Sandy Pines Wildlife Centre to host 12th annual baby shower online May 6-8

Veterinary assistant graduate and team leader for raccoon care Melissa Hickey bottle feeds a baby raccoon as part of 2019's Sandy Pines Wildlife Centre’s annual baby shower fundraiser. Photo by Adam Prudhomme.

Sarah Williams
Beaver Staff

The Sandy Pines Baby Shower is slated for this upcoming weekend, May 6 to May 8. The event serves as an annual fundraiser and has been running since 2010. As with the past couple of years, this year’s baby shower will be held online.

Sandy Pines Wildlife Centre (SPWC) has been operating for over two decades on Sandy Pines Farm on Highway 2, just outside of Napanee. The centre’s mandate is to rehabilitate injured and orphaned animals and eventually release them back into the wild.

Apart from caring for over 6,000 animals in the past year alone, SPWC hosts educational events with the aim of spreading compassion about the many animals with which we share this world.

Associate Director, Leah Birmingham, spoke with the Beaver about the upcoming baby shower, some of the threats that lead to orphaned animals, and of course the importance of hosting the baby shower every year.

In the past, Birmingham noted they would open the doors of their facility and let people get a behind the scenes look at caring for orphaned animals. Normally, she pointed out, passersby agitate wildlife, but baby animals are more tolerant and able to cope with visitors.

“We would open the doors for ppl to see behind the scenes because we’re dealing with wildlife and we usually can’t let people tour because it’s stressful for the animals to even deal with us, let alone all kinds of strangers,” explained Birmingham. “So, we try to limit their exposure to us. At this time of year, with it being babies, they really can tolerate a lot more. They’re less stressed by humans. It’s a good time of year for us to display what we do in the spring season.”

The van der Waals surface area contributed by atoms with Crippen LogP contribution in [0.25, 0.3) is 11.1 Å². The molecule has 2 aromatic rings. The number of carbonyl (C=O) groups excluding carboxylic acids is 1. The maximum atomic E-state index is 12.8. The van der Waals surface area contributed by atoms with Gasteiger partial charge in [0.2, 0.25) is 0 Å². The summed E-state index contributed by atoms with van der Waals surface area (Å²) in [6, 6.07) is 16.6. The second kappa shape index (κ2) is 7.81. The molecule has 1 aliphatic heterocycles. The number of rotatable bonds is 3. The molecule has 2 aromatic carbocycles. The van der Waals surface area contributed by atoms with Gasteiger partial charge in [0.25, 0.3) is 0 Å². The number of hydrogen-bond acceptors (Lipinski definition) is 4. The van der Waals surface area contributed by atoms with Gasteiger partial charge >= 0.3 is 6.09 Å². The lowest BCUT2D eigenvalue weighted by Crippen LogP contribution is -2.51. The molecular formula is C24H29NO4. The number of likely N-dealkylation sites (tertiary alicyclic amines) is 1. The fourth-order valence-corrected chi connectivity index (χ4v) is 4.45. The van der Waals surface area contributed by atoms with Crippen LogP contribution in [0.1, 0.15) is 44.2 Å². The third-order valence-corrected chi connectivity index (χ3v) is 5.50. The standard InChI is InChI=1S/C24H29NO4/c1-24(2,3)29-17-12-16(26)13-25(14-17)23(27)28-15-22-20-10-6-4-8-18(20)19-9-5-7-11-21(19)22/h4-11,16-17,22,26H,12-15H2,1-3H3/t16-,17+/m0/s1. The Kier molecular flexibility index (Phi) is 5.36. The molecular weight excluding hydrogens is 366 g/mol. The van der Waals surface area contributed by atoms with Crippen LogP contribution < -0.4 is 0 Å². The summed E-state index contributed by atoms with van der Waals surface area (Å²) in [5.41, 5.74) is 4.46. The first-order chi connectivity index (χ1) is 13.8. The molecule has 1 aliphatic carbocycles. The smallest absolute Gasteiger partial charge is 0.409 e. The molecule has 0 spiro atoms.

With that in mind, Birmingham also noted spring and into summer is SPWC’s busiest time of year.

“Since we admit about 6,500 patients and the majority come in between May and September, usually we see a huge influx of patients at this time of year. We’ll raise somewhere near 400 squirrels, racoons, foxes, baby coyotes, porcupines…right now we have a tiny little porcupine in care. People get a chance to see that,” she said.

Birmingham discussed the benefits of having the baby shower virtually, noting it allows for a more in-depth approach to visitor tours.

“They can ask questions in the chat and see the animals more closely…before they’d have to gather around a doorway and wait for feeding times,” stated Birmingham.

Currently, the SPWC has baby ducklings, and are expecting baby songbirds starting mid May. But, as Birmingham explained, the number of baby creatures grows exponentially over the next few weeks.

“In nine days, we’ll be pretty close to a full house of everything, including baby bunnies and squirrels,” she said. “Some staff are so dedicated they actually take the squirrels home to feed throughout the night and then bring them back in the morning.”

Sadly, it is often humans that cause animals to be orphaned.

“A lot of times, it’s stuff that humans have done that has created a problem. It’s one thing if it’s nature, for example predatory prey, but its another if its humans that cause creatures to be orphaned due to our activities, for example disturbing nests,” she stated.